Sometimes I find it helpful to put myself in the shoes of other people to see how I would react to their circumstances. How would this thing make me feel if I were them? Would I react differently? Would I ask the same questions and feel the same emotions? If we do that with the first followers of Jesus, it’s super interesting.
There are times when I can relate to Andrew’s curiosity around God’s timing: “When will this happen Lord?” (Mark 13:30). I can see myself in Thomas’ doubting questions and the reality of his honesty (John 20:24). I can relate to good old gung-ho Peter, jumping out of the boat feeling like a hero and then sinking to zero within seconds (John 21:7). And I can certainly see the temptation he faced in comparing himself to his mate John: “What about him?” (John 21:21)
These guys walked with Jesus wherever he went. They saw him do the most miraculous things the world has EVER seen. They saw him raise the dead, touch people who were considered contagiously unclean, forgive the sins of prostitutes, feed 5000+ people with the leftovers from dinner, then do it again with a crowd of 4000. You’d think, after all this, the thing they would ask of him would be – “Show us how to walk on water Jesus!” “Show us how to get the crowds to follow us!” “Show us how to preach to thousands and see them all turn to you!” But instead they asked him, “Lord, teach us how to pray.” (Luke 11:1)
Somehow, the intimacy that Jesus has with the Father in prayer is more desirable than the miracles. They see that the power of God is motivated by the presence of prayer. They don’t want the crowd, they want the relationship. Jesus, like the great(est) leader that he is, models for his followers that he personally cannot sustain his very life on earth without being with the Father. Privately.
I’m sure you’ve heard about faith being more than a Sunday service. And if you haven’t, let me tell you now: it’s not just for Sundays! God has destined us for an intimacy with Him that we simply cannot get with another human being. It doesn’t take a rocket scientist to work out that if you’re growing in friendship with someone, just seeing them once a week with loads of other people isn’t going to quite cut it. Every day, one on one time is how we truly get to know God.
For me, this has been challenging to learn. I think I’ve always known I ‘should’ pray but, growing up, the reality of prayer on my own was at best determined but distracted and, at worst, a three minute “Bless me please Lord”. Sound familiar?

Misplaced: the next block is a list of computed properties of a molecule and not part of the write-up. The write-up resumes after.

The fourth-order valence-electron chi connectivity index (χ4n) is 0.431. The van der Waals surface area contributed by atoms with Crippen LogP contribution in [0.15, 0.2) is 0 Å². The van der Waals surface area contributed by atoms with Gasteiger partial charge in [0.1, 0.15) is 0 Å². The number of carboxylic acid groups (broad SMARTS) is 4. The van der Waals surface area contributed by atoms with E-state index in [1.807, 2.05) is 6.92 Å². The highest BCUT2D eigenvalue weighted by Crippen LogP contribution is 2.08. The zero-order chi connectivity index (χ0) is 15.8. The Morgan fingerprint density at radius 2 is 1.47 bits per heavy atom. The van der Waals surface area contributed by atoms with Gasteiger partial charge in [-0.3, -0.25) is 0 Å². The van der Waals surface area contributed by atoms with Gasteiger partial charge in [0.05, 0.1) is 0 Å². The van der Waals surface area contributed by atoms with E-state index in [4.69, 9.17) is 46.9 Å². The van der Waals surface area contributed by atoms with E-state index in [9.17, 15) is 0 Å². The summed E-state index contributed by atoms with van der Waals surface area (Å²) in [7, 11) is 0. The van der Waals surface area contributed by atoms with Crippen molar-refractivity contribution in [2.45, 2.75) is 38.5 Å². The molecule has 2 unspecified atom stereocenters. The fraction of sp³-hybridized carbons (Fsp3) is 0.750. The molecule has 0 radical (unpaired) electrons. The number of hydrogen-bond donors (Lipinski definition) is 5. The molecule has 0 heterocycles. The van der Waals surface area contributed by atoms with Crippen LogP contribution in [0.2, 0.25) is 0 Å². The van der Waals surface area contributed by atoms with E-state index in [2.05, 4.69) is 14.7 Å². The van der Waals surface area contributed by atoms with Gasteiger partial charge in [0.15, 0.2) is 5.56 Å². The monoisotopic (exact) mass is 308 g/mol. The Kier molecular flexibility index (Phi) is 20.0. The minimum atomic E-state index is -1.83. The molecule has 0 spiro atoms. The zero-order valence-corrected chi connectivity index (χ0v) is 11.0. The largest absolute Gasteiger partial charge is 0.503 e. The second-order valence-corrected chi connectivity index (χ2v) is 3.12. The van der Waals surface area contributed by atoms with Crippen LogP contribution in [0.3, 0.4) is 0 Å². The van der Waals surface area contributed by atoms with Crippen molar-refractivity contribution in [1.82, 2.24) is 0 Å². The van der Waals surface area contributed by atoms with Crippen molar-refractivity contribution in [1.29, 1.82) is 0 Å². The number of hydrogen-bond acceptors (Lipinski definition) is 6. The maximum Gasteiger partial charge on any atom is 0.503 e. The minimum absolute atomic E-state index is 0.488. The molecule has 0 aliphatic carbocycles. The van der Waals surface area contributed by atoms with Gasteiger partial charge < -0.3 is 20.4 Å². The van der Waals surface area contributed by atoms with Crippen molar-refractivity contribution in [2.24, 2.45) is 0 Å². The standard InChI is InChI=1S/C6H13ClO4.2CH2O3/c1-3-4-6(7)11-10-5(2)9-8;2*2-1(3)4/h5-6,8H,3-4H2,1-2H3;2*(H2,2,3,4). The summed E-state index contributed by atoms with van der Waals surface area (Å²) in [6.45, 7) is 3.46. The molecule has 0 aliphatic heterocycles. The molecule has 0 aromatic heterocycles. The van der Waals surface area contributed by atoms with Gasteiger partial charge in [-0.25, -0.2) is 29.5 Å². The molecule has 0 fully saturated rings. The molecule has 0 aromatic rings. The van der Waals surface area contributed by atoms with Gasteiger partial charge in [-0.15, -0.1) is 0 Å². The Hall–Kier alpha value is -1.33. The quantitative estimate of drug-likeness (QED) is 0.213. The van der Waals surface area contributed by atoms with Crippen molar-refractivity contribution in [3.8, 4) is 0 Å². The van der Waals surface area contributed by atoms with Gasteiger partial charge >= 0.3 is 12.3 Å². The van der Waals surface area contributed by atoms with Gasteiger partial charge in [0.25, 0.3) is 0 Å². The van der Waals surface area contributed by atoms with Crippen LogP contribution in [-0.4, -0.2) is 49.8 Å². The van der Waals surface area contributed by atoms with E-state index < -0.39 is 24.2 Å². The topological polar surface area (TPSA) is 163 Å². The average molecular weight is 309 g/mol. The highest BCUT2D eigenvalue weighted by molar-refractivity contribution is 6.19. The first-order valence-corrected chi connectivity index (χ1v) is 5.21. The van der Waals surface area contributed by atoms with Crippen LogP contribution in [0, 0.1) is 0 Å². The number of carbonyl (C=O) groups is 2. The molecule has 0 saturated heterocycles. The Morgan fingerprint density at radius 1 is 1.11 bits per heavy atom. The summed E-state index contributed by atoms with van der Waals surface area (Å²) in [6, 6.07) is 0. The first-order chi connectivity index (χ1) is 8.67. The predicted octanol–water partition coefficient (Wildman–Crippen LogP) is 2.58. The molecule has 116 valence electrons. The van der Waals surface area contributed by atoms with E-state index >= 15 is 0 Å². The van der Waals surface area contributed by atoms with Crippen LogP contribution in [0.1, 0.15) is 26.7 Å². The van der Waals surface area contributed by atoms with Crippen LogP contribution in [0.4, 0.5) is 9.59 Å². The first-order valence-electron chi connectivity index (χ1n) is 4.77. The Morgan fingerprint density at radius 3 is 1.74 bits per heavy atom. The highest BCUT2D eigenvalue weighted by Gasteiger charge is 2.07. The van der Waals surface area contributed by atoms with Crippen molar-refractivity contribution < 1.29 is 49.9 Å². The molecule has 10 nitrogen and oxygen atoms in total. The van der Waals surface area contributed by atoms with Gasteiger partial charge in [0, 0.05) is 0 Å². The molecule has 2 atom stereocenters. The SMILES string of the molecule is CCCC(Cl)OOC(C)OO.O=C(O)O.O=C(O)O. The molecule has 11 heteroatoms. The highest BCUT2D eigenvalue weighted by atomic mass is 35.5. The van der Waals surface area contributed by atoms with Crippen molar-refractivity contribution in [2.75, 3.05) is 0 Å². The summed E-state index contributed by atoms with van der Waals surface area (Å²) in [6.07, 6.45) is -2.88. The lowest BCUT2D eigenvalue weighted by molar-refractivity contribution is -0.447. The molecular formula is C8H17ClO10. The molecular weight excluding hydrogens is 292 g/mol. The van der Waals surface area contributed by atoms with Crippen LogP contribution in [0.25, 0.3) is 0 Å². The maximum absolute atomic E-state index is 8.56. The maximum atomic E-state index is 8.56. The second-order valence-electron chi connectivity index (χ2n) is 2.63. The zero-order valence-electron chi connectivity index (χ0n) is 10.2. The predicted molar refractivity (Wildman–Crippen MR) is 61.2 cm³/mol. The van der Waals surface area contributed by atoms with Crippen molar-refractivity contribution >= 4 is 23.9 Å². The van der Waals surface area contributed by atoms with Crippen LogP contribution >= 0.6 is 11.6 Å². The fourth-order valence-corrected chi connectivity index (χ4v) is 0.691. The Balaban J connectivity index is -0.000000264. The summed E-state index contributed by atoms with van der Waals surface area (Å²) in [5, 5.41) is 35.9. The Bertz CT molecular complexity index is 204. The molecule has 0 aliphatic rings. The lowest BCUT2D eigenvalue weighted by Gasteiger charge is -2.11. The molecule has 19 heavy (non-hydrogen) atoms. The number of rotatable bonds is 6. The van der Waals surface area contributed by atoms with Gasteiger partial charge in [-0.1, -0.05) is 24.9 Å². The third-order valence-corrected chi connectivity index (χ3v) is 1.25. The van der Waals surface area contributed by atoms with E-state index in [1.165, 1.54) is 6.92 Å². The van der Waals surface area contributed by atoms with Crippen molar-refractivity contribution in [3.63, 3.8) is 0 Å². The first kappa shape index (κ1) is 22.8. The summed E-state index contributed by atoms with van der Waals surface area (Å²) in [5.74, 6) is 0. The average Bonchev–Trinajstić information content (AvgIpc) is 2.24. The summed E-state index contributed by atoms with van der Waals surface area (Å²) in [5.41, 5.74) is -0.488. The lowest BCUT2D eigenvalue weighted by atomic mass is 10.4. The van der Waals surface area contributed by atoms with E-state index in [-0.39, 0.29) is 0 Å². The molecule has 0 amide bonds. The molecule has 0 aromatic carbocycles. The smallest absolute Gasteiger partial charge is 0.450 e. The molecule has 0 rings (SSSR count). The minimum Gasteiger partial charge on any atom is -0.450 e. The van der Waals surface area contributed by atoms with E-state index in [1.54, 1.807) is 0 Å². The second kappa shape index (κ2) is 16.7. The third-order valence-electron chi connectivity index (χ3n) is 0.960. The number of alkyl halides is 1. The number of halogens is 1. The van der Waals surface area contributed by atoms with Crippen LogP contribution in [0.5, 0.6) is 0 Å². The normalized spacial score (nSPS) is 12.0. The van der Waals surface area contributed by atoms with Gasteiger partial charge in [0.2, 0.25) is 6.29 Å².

It changed for me when I was at university. During this time, which was branded as a party season with carefree nights of booze and eating super noodles at 4am, God taught me how to pray. Weird, huh?
I don’t know if you’ve ever suffered from anxiety but if you have you know how crippling it can be. Just before uni and over my years as a student, it was a real battle for me. I studied Drama, so you wouldn’t have been able to tell, but there were times that I couldn’t leave my flat, and my brown paper bag and water bottle were my constant companions. I remember going on a night out with my course mates and, afterwards, I lay in bed thinking about how the night was fun but not that fun. I had this deep yearning for life that was beyond what I had known and I just felt I had come to the end of myself. I was too tired, too bored of faking – I realised how much I needed God. I was struck by shame with how little I had spoken to Him in private but in that moment I knew I had to tell Him that I needed Him.
This is the motivation behind personal prayer that will keep us going throughout university, into the workplace, into family, or whatever life throws at us. We need God. And in the quiet place, we need to tell Him that. Culture tells us that showing our needs is weak but faith tells us that as we embrace our weakness, the strong one – Jesus – has room to move. This is the promise of God: “My grace is all you need. My power works best in weakness.” (2 Corinthians 12:9)
Often we want to ignore the things that cause us pain, the things that we are angry about. We want to be impressive and stable. But this place of insecurity and anxiety is actually where God wants to meet us. The beauty of God is that He doesn’t wait for us to be perfect to come to us; He embraces us in our mess and isn’t embarrassed or ashamed of our questions or doubts.
God IS reality. He can only meet us in reality, not where we wish reality was. And the beautiful thing is that He’s actually attracted to our need because it provides Him with an emptiness that He can fill. The big BUT is that we don’t believe that – we think it is the Christian’s goodness that attracts God because He says to us, “You’ve done well”. This is our worldly experience. But Jesus came to call sinners. It is not the healthy that need a doctor!
The good news is that we’re all sick! We all need to meet God. We all need to be honest with where we’re at and I would say that this kind of interaction with the Father in the truthful reality of life is best done privately. Once again, Jesus beautifully models to us the personal wrestle with reality as he pleads to his Heavenly Dad to “take this cup from me” (Luke 22:42) before he embraces the cross.
You can do this today! My biggest tip on personal prayer is just do it! God loves you and wants to meet with you. As we admit our need for God, the most beautiful exchange happens. We get given joy for our mourning, beauty for ashes, and praise instead of despair. And this can all happen in the quiet of our room? Sounds pretty good to me.
Pippa recently moved to Sheffield to be a part of ‘Mission Hub Sheffield’, a pioneering church-planting project undertaken within the Catholic diocese of Hallam. She is also a regular preacher and involved with the ‘One Hope Project’ worship collective.